If Arizona can take certain aspects of immigration law into its own hands, why can’t California do the same?
“What’s good for the goose,” my mother used to say, “is good for the gander.”
Arizona And The Anti-Immigrant Movement
For almost a year, Arizona has been leading the way for anti-immigration forces. From the passage of SB 1070 to efforts to restrict birthright citizenship, Arizona politicians have asserted they can step in when the federal government fails to act.
The federal government and most immigration reform supporters disagree. In their view, only federal authorities have the power to expand or restrict immigration laws. To allow states to interfere with this process is to invite a crazy quilt of disjointed immigration rules and regulations.
Arizona immigration opponents scoff at this notion. States, they assert, can and should be able to create their own laws even if they impinge on national concerns.
What if they had their way?
Well, California could move in its own direction.
The Jerry Brown Factor
In the recent round of national elections, California withstood the negative onslaught on immigrants. Jerry Brown won the Governor’s race. He defeated a candidate opposed to reform which include legalization paths for undocumented immigrants.
Not only is California’s political view different than most other states. Jerry Brown is a different type of political leader. That he ran for the Governor’s seat nearly three decades after his political career was seemingly over illustrates his independent streak.
He is often criticized for his willingness to handle press conferences without a canned speech. He scared his supporters by not following a rehearsed plan of action in his recent campaign. But his independence has been his trademark for years.
If he stays true to form, it is likely California may jump to the front of the immigration debate by supporting pro reform programs.
The California DREAM Act
I’m not the only person thinking this way.
As Julianne Hing, writing for ColorLines, recently noted, “The DREAM Act is back, in California at least.”
Hing explains that despite three vetoes former Gov. Arnold Schwarzenegger, Assemblyman Gil Cedillo introduced a new version earlier this week, just a few days after Brown took office. If passed, undocumented youth would be allowed to apply for financial aid and grants at California universities and colleges.
During his campaign last fall, Brown publicly declared his support, saying “Yes to the California DREAM Act” during one of the governor debates.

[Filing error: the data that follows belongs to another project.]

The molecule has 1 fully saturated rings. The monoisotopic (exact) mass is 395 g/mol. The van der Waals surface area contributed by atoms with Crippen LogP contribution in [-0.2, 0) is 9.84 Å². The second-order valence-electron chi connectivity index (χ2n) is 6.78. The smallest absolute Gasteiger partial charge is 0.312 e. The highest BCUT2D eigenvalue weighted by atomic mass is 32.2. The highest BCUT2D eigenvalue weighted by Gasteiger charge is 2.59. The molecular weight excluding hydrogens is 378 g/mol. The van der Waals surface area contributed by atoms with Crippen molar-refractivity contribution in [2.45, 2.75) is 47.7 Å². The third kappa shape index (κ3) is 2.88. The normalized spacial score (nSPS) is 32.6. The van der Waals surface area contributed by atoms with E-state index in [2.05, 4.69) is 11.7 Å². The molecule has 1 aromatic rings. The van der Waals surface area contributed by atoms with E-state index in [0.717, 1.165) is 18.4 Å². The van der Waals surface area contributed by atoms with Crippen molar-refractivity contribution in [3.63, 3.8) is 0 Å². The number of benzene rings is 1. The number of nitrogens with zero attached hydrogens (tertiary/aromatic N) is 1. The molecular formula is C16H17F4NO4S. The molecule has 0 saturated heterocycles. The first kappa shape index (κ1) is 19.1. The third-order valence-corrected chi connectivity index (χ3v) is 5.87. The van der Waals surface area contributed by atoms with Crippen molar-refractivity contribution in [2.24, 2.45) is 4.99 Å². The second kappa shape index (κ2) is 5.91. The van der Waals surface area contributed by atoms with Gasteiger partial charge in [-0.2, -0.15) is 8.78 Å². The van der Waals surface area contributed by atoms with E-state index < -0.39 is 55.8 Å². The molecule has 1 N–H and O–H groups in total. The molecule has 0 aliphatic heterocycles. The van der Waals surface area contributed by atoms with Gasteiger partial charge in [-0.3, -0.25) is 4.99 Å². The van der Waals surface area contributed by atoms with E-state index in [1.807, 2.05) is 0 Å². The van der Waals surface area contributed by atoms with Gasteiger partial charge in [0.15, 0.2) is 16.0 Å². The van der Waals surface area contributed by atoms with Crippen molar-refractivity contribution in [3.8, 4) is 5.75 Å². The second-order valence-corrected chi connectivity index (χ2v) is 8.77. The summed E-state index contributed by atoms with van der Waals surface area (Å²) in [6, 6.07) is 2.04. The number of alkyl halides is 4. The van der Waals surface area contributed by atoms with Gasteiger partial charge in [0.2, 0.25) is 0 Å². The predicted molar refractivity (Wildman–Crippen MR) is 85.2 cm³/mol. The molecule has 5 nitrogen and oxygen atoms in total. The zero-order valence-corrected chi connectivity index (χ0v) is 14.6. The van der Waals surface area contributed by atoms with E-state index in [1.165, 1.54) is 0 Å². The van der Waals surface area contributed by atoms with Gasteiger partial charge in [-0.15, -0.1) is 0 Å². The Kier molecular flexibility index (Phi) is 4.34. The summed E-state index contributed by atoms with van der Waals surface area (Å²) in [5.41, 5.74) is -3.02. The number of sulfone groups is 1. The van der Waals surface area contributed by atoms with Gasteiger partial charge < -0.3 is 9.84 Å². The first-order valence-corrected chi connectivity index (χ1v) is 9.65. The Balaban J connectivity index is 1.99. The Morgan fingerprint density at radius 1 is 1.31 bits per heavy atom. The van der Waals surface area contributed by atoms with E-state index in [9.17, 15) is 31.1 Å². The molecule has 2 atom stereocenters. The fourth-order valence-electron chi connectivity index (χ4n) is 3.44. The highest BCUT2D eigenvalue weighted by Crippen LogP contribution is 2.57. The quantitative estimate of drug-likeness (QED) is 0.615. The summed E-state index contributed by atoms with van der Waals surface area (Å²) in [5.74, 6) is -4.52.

Even though California will not be able to set forth a path to green cards, permanent residence, and legalization, enabling talented immigrant youth to become more fully integrated in our society is a critical step forward.
This legislation would build on the recent California Supreme Court victory for immigrant students regarding college tuition rates at California colleges.
It’s true, however, politicians often say one thing to get into office, then change their views once they’re elected. As a result, until the new law is passed, signed, and enacted, many immigrant supporters will remain skeptical.
Why Governor Brown Will Support The DREAM Act
Shortly after law school, I joined the campaign staff for Jerry Brown. His independent streak matched my quest for carving my own unique professional path.
He was one of the few politicians willing to consider forward-looking solutions to social and economic problems. He was open to discussion and debate.
On more than one issue, I recall vibrant debate as we asserted why the other’s position was misplaced. I’ve never met another politician who could check his or her ego at the door when discussing issues with an assistant.
These discussions showed me that he was an open-minded thinker unafraid of speaking his mind. I was, of course, disappointed when his career seemed over.
I am elated by his comeback.
As an immigration reform advocate and Riverside immigration lawyer, I feel strongly he will assume a leadership role on immigration issues.
If Jerry’s essential views have not changed, I’m highly optimistic about the possibilities his new term holds for constructive political changes on a wide variety of issues.
And if he does that, political leaders throughout the nation will have two clear choices: imitate Arizona or follow California.
Given such a showdown, my bet is on California.
By Carlos Batara, Immigration Law, Policy, And Politics